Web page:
The teacher in her watercolor class had assigned the topic “umbrage.” Paint umbrage. My friend thought, How on earth? Then she remembered a photo I sent her in June after a #familiesbelongtogether protest. She decided to incorporate the “shade” meaning of umbrage with the “angry” meaning — the trees with the protest. I love the colors in this — and the light and shadow.

I’m including a couple other light and shadow themes today. My sister and I both took photos of frost on our windows. The main difference: her frost is on the inside! As much as she loves her New York apartment, the time has come for new windows. The landlord is finally interacting with the city as the historic building needs special permits for new windows.

Sandra M. Kelly caught the sunset at my favorite island. I love how the sun streams down through the clouds.

The next shot shows how the late afternoon light hits the river birches outside the library. That was the view behind the poets at the last poetry reading. It took me a few days to find the sun at that angle again so I could come back for a picture.

We had a lot of birds near our feeder during the recent polar vortex. Also squirrels. Maybe a rabbit. Can you read tracks? I would love to know if I had a rabbit.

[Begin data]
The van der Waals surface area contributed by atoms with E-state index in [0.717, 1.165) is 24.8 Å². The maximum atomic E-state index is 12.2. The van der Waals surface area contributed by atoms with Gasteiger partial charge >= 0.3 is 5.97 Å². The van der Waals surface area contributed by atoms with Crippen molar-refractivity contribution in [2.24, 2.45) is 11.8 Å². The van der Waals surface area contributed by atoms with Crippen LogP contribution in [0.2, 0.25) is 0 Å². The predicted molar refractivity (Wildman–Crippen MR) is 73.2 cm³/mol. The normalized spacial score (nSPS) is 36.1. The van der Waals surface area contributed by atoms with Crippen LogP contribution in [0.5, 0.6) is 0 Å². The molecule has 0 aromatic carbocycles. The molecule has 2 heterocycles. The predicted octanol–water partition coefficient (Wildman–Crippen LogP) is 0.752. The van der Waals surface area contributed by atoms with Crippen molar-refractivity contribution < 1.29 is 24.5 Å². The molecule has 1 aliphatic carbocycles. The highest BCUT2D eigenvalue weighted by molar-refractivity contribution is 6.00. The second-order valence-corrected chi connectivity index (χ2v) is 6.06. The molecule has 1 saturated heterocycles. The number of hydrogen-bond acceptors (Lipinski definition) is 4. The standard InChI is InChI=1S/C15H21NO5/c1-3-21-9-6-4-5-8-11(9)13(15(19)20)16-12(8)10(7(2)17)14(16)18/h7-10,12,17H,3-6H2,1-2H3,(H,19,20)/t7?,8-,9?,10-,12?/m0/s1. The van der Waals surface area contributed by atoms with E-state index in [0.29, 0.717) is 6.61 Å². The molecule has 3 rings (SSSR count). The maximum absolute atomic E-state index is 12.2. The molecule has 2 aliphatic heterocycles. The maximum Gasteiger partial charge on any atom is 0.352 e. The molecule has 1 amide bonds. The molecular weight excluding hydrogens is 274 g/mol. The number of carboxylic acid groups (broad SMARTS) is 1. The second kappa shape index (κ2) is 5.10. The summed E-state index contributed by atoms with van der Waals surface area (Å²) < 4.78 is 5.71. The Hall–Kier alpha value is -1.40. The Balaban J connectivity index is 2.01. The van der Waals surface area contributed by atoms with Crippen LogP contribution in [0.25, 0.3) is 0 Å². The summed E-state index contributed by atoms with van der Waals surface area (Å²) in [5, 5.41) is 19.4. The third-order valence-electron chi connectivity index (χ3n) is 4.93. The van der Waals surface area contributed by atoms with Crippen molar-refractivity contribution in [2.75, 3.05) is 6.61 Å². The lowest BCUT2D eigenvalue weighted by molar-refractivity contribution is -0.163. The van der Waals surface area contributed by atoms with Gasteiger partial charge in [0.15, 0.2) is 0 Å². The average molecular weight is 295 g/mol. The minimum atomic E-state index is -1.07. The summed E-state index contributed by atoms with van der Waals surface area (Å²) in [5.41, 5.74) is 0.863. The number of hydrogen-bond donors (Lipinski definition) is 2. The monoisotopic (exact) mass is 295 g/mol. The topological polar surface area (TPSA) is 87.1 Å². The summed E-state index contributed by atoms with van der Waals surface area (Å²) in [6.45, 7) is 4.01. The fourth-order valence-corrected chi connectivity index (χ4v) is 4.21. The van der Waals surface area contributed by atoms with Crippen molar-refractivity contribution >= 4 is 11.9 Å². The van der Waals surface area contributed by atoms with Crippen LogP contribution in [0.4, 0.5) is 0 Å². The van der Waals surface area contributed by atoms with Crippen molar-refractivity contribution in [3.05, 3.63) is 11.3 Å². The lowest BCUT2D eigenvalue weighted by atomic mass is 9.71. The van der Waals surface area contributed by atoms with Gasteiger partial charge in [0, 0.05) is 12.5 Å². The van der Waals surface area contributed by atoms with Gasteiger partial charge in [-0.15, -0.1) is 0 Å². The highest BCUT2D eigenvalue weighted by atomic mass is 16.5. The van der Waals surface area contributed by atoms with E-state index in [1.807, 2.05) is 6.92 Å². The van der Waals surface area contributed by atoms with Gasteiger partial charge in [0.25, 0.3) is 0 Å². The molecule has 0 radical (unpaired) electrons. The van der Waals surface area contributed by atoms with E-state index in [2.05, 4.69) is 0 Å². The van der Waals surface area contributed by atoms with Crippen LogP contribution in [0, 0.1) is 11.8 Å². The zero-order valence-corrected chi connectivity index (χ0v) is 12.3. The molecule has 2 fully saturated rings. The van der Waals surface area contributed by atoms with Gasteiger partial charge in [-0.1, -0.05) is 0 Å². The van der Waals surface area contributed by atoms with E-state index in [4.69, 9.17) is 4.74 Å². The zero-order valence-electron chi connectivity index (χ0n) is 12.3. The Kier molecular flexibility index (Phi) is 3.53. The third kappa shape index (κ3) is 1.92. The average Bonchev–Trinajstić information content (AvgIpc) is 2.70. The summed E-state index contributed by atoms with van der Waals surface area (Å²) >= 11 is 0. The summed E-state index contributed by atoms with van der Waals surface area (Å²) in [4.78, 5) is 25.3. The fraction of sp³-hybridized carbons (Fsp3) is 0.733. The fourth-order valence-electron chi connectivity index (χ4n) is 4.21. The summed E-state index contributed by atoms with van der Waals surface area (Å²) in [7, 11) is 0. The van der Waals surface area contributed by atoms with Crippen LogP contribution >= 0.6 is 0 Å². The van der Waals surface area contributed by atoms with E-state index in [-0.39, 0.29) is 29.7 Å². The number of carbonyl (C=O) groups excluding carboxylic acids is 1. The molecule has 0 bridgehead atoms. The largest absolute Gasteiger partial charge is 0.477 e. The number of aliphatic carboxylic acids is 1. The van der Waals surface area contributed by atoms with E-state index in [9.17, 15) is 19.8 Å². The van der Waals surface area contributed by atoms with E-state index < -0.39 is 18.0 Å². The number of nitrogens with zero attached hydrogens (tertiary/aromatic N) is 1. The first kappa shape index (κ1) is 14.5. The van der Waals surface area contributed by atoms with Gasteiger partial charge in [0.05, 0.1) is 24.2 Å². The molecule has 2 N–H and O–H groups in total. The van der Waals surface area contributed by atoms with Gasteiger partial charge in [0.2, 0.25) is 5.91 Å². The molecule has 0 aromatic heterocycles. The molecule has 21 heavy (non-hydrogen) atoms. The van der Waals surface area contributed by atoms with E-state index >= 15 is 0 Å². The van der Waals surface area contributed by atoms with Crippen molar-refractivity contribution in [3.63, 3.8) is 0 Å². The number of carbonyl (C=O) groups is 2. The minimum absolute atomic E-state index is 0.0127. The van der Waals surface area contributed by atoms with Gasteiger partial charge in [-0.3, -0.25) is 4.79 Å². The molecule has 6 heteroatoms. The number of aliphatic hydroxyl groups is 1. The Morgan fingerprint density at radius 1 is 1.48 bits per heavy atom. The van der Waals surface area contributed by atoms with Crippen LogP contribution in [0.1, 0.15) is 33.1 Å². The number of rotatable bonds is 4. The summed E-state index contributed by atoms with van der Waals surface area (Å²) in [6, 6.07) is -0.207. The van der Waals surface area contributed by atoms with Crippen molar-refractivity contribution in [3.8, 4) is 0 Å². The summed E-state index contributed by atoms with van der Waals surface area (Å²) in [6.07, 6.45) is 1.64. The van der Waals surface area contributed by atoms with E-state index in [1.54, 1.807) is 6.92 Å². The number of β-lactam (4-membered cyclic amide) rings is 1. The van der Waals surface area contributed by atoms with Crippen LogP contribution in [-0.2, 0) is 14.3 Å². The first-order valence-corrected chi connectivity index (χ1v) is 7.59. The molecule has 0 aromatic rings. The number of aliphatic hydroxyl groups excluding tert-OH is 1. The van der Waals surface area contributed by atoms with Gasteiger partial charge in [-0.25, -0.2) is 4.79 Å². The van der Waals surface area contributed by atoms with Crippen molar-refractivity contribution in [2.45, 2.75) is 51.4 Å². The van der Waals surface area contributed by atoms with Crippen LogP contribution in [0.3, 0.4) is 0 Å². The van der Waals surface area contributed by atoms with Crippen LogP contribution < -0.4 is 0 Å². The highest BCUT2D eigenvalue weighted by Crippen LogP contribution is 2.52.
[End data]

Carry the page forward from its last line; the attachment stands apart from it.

My granddaughter (red shirt) chose an ice-skating theme for her birthday party this year, making good use of the backyard rink.

Janet Schwartz painted the lovely rainy traffic scene in a recent show at Concord Art. And John Brickels is the artist behind the collapsing house. Hmmm. Is that a metaphor for anything?

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No Christmas Snow

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A handful of snowflakes came down on Christmas Eve Day, but not enough for me to shoot a snowy picture. Although I was mighty tired of snow last March, I would have liked to see some this week.

A fresh snowfall is pretty, but I guess I’m glad the roads are dry. Our plan for Christmas is to watch John’s children open presents early, then come home and get ready for our Christmas dinner, which shouldn’t be hard as two of the world’s best cooks are bringing more than half the meal.

Suzanne, meanwhile, is in the Caribbean with the Swedish side of the family. Note the photo of her kids learning a traditional song from their Swedish-Danish cousins while dancing around the tree (actually, it’s a lamp this year) on an island that probably never sees snow.

In other December photos: John’s children getting creative with an erector set (who needs to know what the Ukrainian directions say?), an Amaryllis on Erik’s piano as well as his Santa Lucia and Swedish creche, early Christmas gift-opening before the trip to the Caribbean, and family members enjoying 80-degree weather. Finally, the Swedish tomtens that my husband and I received in time for Christmas.